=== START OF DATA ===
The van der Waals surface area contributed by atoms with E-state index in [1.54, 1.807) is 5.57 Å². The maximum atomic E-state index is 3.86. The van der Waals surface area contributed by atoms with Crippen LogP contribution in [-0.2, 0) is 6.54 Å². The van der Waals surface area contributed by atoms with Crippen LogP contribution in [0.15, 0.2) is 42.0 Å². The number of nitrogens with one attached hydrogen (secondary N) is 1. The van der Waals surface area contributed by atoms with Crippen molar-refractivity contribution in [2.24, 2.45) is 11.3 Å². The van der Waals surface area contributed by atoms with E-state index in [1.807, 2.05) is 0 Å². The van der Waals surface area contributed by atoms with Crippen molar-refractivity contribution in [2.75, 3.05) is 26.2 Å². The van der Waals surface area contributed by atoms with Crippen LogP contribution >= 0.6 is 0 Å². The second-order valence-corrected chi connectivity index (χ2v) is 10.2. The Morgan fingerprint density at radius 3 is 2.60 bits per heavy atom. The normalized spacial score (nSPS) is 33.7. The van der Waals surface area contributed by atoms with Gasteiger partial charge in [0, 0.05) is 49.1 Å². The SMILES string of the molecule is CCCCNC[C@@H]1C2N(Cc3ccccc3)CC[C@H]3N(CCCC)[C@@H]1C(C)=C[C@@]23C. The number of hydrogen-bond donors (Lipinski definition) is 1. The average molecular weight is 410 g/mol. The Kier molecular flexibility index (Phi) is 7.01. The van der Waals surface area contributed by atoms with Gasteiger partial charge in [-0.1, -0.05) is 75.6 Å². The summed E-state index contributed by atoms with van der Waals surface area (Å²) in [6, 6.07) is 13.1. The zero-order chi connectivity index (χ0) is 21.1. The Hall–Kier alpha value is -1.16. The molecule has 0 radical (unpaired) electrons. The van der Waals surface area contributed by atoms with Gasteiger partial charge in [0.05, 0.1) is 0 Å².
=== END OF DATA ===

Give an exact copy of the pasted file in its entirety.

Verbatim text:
The van der Waals surface area contributed by atoms with E-state index in [1.54, 1.807) is 5.57 Å². The maximum atomic E-state index is 3.86. The van der Waals surface area contributed by atoms with Crippen LogP contribution in [-0.2, 0) is 6.54 Å². The van der Waals surface area contributed by atoms with Crippen LogP contribution in [0.15, 0.2) is 42.0 Å². The number of nitrogens with one attached hydrogen (secondary N) is 1. The van der Waals surface area contributed by atoms with Crippen molar-refractivity contribution in [2.24, 2.45) is 11.3 Å². The van der Waals surface area contributed by atoms with E-state index in [1.807, 2.05) is 0 Å². The van der Waals surface area contributed by atoms with Crippen molar-refractivity contribution in [2.75, 3.05) is 26.2 Å². The van der Waals surface area contributed by atoms with Crippen LogP contribution >= 0.6 is 0 Å². The second-order valence-corrected chi connectivity index (χ2v) is 10.2. The Morgan fingerprint density at radius 3 is 2.60 bits per heavy atom. The normalized spacial score (nSPS) is 33.7. The van der Waals surface area contributed by atoms with Gasteiger partial charge in [0, 0.05) is 49.1 Å². The SMILES string of the molecule is CCCCNC[C@@H]1C2N(Cc3ccccc3)CC[C@H]3N(CCCC)[C@@H]1C(C)=C[C@@]23C. The number of hydrogen-bond donors (Lipinski definition) is 1. The average molecular weight is 410 g/mol. The Kier molecular flexibility index (Phi) is 7.01. The van der Waals surface area contributed by atoms with Gasteiger partial charge in [-0.1, -0.05) is 75.6 Å². The summed E-state index contributed by atoms with van der Waals surface area (Å²) in [6, 6.07) is 13.1. The zero-order chi connectivity index (χ0) is 21.1. The Hall–Kier alpha value is -1.16. The molecule has 0 radical (unpaired) electrons. The van der Waals surface area contributed by atoms with Gasteiger partial charge in [0.05, 0.1) is 0 Å².